It recommends a four-point goal of maintaining a sense of place, minimizing human impacts, vegetation management and predator control.
Community members involved in the study included kupuna, lineal and cultural descendants, community organizations, fishermen, surfers, educators, scientists and professional experts. Community input was gathered in small talk story sessions and a public meeting.
Another $26,319 has been paid to Hilo-based Geometrician Associates for flora and fauna studies of Kawa and three other properties as of Sept. 6, according to PONC financial reports.
The state Historic Preservation Division in 2012 met with Native Hawaiian families and cataloged graves and heiau. Other artifacts have also been reported there, such as petroglyphs and a rock carved into a playing area for the historic game of konane, which is played much like checkers using black and white stones.
Other than the absence of Lui’s house, tents and a surfer judge’s stand, not a lot has changed since a West Hawaii Today reporter and photographer visited the property in 2010. There has been some weed eradication, and pathways from the road to the beach remain well-maintained.
Lui has continued his protest of what he sees as an unlawful eviction from his ancestors’ land, and the use of government money to pay for what he says he was doing for free all long.
“I’m gonna protest all of this. It ain’t over,” Lui said in an impassioned Oct. 9 speech before the PONC Commission. “It ain’t where somebody gonna get money and somebody gonna do this, yet all the years I stayed over there, I did ‘em because I love the people and I love the land.”
Most of the work so far has been along the shoreline.
A volunteer group — led by the nonprofit Paia, Maui-based Hawaii Wildlife Fund — has been working at removing invasive California grass, paspalum and other undesirables near the freshwater spring, stream and brackish estuary, home to the endangered orange-black Hawaiian damselfly.
The group has also cleaned up debris.
Since 2014, Hawaii Wildlife Fund has hosted more than a dozen shoreline cleanups working with more than 300 people, young and old. They’ve removed 1,873 pounds — almost a ton — of marine debris, including 295 pounds of nets, said Megan Lamson, vice president and Hawaii Island program director.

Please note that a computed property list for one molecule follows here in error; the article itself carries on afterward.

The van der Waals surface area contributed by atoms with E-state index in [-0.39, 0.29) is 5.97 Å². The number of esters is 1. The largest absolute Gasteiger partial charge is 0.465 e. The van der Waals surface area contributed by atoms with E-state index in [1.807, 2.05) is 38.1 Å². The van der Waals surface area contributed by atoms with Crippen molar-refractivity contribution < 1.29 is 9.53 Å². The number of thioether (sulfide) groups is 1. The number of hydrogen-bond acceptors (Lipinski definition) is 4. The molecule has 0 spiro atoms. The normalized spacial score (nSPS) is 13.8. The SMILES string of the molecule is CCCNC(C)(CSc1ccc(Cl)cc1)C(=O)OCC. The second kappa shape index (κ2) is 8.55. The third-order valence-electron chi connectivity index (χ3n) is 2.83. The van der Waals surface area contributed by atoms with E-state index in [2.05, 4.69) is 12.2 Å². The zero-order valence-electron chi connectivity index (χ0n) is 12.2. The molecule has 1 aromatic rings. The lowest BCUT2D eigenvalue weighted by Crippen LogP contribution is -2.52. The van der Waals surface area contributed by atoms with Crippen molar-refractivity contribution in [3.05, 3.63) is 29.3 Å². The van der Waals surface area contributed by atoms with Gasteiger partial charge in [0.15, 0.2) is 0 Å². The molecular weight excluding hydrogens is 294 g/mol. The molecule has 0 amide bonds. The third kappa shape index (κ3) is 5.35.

In addition, a 2014-16 project with Hawaii Fish Habitat Partnership, working through a U.S. Fish and Wildlife Service grant for $26,660, held 24 community workdays to remove invasive plant species along the periphery of the estuary.
The nonprofit recently asked for a time extension on its $13,200 PONC grant, as it awaits state permits to restore the estuary.
“We will not do any estuary restoration work until the all proper permits are in hand,” Lamson said.
Other plans include continuing monthly water quality, crustacean, fish and marine debris accumulation surveys and quarterly community volunteer workday events.
In addition, Hawaii Wildlife Fund plans to scope the area for endangered hawksbill turtle nesting tracks and hatchling emergence in collaboration with the Hawaii Island Hawksbill Turtle Recovery Project.
Another group, Na Mamo O Kawa, Hawaiian for “descendants of Kawa,” received a $48,850 PONC grant approval in June. Contact information for the group provided only an email address, where a reporter’s inquiry Tuesday was not responded to by press time Saturday.
Na Mamo O Kawa plans to continue its ongoing work restoring the property and its significant features, including the freshwater spring, fishponds, heiau and ahu, according to its application. Members of the nonprofit will also assist with the implementation of a native revegetation plan and a cultural site monitoring plan, while maintaining a safe and secure access to the property, the document states.
Stefan said he’s seen many workers during his frequent visits. He hopes to join the volunteers in their work, he said.
“This is going to look a lot better,” he says, taking in the sweeping vista from the ocean to the mountains. “It’s going to be very cool.”